Last updated: February 20, 2019
In late November 2018, a San Diego County Superior Court judge issued a preliminary injunction blocking a state-approved mobile needle-exchange service from operating as proposed in Costa Mesa and three other Orange County cities, including Santa Ana. Read the L.A. Times article for more information.
On August 6, 2018 the City of Santa Ana was informed via a letter (view letter here) that the California Department of Public Health (CDPH), Office of AIDS (OA) has approved the Orange County Needle Exchange Program (OCNEP) to provide needle exchange operations in the County effective August 6, 2018. The authorization was granted over strong objections from the City of Santa Ana. While Santa Ana supports the concept of needle exchange to mitigate the spread of communicable diseases and as a public health tool, the actual implementation experience related to the OCNEP program has been more focused on distribution and less on exchange, resulting in significant syringe litter in areas of distribution. The State-authorized program will now limit distribution to specific locations in the cities of Anaheim, Costa Mesa, Orange and Santa Ana for two days a week in each location.
The City remains deeply concerned about the program, its proximity to Santa Ana schools, and the failure to put in place stronger exchange provisions that would reduce the danger of abandoned syringes. The new authorization does require an independent evaluator to assess syringe litter and report findings to CDPH, OA which could result in additional efforts to address syringe litter.
The City of Santa Ana will be reviewing this authorization and considering its options. The City will continue to monitor the situation, along with the impact and consequences of the authorization with a particular interest in the methodology to be used by the independent evaluator to measure syringe litter impacts to the Santa Ana community.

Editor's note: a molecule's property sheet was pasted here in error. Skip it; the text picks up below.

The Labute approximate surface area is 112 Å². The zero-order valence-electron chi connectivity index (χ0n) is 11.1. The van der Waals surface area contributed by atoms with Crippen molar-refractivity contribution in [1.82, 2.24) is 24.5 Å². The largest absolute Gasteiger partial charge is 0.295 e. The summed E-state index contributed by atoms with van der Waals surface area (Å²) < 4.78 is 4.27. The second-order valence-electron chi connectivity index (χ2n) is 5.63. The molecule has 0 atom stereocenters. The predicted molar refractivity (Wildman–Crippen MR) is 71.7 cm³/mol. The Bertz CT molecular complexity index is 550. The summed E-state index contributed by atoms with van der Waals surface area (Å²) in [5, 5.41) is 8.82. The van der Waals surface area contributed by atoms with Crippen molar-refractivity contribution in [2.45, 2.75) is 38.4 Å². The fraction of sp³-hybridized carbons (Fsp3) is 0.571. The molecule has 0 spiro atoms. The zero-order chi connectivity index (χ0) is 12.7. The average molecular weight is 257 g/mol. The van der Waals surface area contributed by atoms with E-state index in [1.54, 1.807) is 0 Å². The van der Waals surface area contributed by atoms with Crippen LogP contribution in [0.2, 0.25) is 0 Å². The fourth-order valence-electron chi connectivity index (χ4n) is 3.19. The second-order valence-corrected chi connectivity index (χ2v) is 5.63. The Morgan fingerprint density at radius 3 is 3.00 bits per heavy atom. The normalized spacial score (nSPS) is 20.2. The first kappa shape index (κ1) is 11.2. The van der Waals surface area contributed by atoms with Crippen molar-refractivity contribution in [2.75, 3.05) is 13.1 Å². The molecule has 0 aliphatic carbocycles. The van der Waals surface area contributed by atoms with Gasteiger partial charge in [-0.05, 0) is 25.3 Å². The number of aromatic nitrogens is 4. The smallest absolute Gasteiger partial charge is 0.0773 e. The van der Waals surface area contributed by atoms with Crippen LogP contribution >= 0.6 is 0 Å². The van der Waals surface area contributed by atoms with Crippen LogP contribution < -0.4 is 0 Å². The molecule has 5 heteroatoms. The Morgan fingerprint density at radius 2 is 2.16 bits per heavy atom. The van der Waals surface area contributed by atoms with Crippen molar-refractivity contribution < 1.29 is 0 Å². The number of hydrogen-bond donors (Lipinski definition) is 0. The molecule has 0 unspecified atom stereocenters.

Residents of Santa Ana who remain concerned about this decision are urged to contact Karen Smith with the California Department of Public Health:
On June 25, 2018, the City of Santa Ana officially provided a letter to the California Department of Public Health declaring the City of Santa Ana’s strong opposition to the proposed Orange County Needle Exchange Program (“OCNEP”) application for certification of mobile syringe needle exchange services, in the City of Santa Ana. A similar letter, dated June 8, 2018 from the City of Santa Ana’s Chief of Police, was submitted to the California Department of Public Health opposing the operation of the OCNEP Mobile Needle Exchange. The letter referenced the standards for refusal to certify an initial SEP Application, indicating “here, the harm to public safety significantly outweighs the benefits to public health conferred by the OCNEP.”
It is believed, and has been proven through prior City experiences, that this constituency will expose the improper disposal of dirty and used needles, which will endanger the health and safety of the community. OCNEP’s earlier and documented operations in the Santa Ana Civic Center had significant adverse impacts, including but not limited to excessive needle litter at the Civic Center and associated public safety concerns, which ultimately resulted in the City’s termination of its Memorandum of Understanding with OCNEP to operate a syringe access program at the Civic Center. In his termination letter dated December 6, 2017, Santa Ana City Manager Raul Godinez II provided to Mr. Nathan Birbaum of the OCNEP Steering Committee, a plethora of written and verbal complaints regarding the mismanagement of the OCNEP program and its deficiency in operation, illustrating serious health and safety concerns to the Santa Ana community.
Chief among the safety concerns were numerous complaints by citizens conducting business in the Civic Center, families visiting the Santa Ana Library, and employees of the City of Santa Ana, the County of Orange, the federal government and the State of California. The OCNEP Mobile Needle Exchange proposal will not only adversely impact the quality of life for Santa Ana residents, visitors, and businesses, but will also re-create a public health and safety crisis for the Santa Ana community at large which had been mitigated with the cancellation of the prior OCNEP MOU and permit denial.